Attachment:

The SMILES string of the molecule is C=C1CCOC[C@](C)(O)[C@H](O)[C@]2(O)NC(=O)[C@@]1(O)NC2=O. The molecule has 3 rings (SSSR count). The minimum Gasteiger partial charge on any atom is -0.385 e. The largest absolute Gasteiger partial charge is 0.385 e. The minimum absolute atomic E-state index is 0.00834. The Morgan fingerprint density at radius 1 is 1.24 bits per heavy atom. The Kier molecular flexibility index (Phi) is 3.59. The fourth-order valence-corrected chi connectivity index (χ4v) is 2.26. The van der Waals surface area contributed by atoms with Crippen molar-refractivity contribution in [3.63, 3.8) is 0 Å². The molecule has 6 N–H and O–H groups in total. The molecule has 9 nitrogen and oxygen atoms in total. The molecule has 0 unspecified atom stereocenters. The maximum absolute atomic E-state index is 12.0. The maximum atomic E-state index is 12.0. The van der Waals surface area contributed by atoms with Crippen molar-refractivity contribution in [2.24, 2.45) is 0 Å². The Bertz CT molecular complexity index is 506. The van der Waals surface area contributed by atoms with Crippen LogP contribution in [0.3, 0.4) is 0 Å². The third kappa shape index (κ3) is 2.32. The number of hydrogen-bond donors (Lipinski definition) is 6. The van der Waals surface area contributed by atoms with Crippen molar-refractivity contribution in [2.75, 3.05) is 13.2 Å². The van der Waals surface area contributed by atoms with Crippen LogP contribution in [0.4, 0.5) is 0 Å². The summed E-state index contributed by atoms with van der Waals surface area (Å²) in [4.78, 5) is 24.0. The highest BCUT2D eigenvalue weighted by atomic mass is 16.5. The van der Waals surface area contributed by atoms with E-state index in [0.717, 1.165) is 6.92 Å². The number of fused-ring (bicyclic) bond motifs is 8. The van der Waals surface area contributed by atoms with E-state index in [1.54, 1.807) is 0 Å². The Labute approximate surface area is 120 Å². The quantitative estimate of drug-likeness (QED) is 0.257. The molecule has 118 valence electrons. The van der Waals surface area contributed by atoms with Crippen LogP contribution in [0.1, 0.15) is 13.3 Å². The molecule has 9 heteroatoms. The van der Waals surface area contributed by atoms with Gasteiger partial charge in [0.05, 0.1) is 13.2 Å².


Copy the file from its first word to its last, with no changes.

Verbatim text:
The SMILES string of the molecule is C=C1CCOC[C@](C)(O)[C@H](O)[C@]2(O)NC(=O)[C@@]1(O)NC2=O. The molecule has 3 rings (SSSR count). The minimum Gasteiger partial charge on any atom is -0.385 e. The largest absolute Gasteiger partial charge is 0.385 e. The minimum absolute atomic E-state index is 0.00834. The Morgan fingerprint density at radius 1 is 1.24 bits per heavy atom. The Kier molecular flexibility index (Phi) is 3.59. The fourth-order valence-corrected chi connectivity index (χ4v) is 2.26. The van der Waals surface area contributed by atoms with Crippen molar-refractivity contribution in [3.63, 3.8) is 0 Å². The molecule has 6 N–H and O–H groups in total. The molecule has 9 nitrogen and oxygen atoms in total. The molecule has 0 unspecified atom stereocenters. The maximum absolute atomic E-state index is 12.0. The maximum atomic E-state index is 12.0. The van der Waals surface area contributed by atoms with Crippen molar-refractivity contribution in [2.24, 2.45) is 0 Å². The Bertz CT molecular complexity index is 506. The van der Waals surface area contributed by atoms with Crippen LogP contribution in [0.3, 0.4) is 0 Å². The third kappa shape index (κ3) is 2.32. The number of hydrogen-bond donors (Lipinski definition) is 6. The van der Waals surface area contributed by atoms with Crippen molar-refractivity contribution in [2.75, 3.05) is 13.2 Å². The van der Waals surface area contributed by atoms with Crippen LogP contribution in [0.4, 0.5) is 0 Å². The summed E-state index contributed by atoms with van der Waals surface area (Å²) in [4.78, 5) is 24.0. The highest BCUT2D eigenvalue weighted by atomic mass is 16.5. The van der Waals surface area contributed by atoms with E-state index in [0.717, 1.165) is 6.92 Å². The number of fused-ring (bicyclic) bond motifs is 8. The van der Waals surface area contributed by atoms with E-state index in [1.54, 1.807) is 0 Å². The Labute approximate surface area is 120 Å². The quantitative estimate of drug-likeness (QED) is 0.257. The molecule has 118 valence electrons. The van der Waals surface area contributed by atoms with Crippen LogP contribution in [0.1, 0.15) is 13.3 Å². The molecule has 9 heteroatoms. The van der Waals surface area contributed by atoms with Gasteiger partial charge in [0.05, 0.1) is 13.2 Å².